Social Networks and Linguistic Accommodation of Mainland Chinese in an Urban American Chinese Community.
Date of Award
Doctor of Philosophy (PhD)
Linguistics (Interdepartmental Program)
The growing number of immigrants from both Taiwan and Mainland China have brought speakers of different Mandarin varieties into contact in an American context. In the Chinese community in Los Angeles, Mainland Putonghua speakers are found to accommodate their language to the local Taiwan Mandarin speakers. Social network analysis, a model oriented toward the individual, is adapted here for analyzing this linguistic situation. The conversation of 35 informants was recorded within a naturally occurring context and their social network scores were compared with their scores for nine linguistic variables selected for this study. It was found that the accommodation process among Mainland Mandarin speakers is closely related to their degree of integration into the local networks. Statistical procedures reveal significant correlations between the network scores and linguistic variable scores for the entire sample. The network and language correlation is strongest for subgroups such as women, older speakers, and speakers from Beijing and Shanghai areas. Some individual differences were observed, especially among younger speakers. This study of relationship between network structure and linguistic accommodation shows a complex process in which individuals' decision based on economic and political considerations has an impact, which affects the kind of network structure and the subsequent linguistic change. While a speaker who is marginal in the community can choose from a wide range of psychological orientations during verbal interaction with others, such a choice is limited when a speaker is closely tied to a particular group that has a distinctive linguistic norm. In this sense, the long-term accommodation process, using Trudgill (1986)'s term, is actually a process in which speakers from other communities converge under the normative pressure from the local groups with which they are closely associated.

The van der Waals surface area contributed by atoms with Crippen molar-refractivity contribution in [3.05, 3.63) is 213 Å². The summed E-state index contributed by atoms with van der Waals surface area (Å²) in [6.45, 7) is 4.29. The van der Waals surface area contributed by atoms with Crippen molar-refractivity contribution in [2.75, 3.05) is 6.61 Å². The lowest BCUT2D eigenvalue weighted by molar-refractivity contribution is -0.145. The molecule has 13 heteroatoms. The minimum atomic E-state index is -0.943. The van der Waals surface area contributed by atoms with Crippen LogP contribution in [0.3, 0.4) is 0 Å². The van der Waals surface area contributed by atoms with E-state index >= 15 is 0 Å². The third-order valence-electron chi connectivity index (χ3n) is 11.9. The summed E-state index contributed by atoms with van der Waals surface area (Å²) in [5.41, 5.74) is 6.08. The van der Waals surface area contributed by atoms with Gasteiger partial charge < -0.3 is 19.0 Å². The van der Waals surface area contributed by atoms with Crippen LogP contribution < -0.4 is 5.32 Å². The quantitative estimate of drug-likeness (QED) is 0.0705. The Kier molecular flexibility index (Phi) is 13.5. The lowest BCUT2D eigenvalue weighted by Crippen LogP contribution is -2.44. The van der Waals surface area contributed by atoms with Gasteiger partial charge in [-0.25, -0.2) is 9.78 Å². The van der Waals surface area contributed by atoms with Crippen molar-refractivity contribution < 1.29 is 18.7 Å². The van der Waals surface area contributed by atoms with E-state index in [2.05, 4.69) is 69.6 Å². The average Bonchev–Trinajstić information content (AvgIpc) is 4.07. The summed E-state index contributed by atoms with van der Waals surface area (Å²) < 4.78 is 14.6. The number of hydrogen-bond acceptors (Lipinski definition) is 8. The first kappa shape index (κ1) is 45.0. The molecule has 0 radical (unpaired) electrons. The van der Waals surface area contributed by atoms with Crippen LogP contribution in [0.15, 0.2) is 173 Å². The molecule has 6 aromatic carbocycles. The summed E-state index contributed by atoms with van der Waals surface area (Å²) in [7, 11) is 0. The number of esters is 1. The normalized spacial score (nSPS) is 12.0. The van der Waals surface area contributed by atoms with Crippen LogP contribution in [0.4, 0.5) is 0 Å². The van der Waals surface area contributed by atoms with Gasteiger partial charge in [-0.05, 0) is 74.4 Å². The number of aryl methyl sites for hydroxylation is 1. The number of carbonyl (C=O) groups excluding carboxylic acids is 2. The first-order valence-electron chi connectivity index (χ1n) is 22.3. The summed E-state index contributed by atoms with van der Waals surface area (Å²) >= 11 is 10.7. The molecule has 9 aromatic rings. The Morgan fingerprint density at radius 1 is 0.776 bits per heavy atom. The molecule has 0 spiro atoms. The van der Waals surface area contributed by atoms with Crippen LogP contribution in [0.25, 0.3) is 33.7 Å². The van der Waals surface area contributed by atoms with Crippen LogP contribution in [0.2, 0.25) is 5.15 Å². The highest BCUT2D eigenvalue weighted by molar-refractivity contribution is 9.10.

Chi, Hong, "Social Networks and Linguistic Accommodation of Mainland Chinese in an Urban American Chinese Community." (1991). LSU Historical Dissertations and Theses. 5174.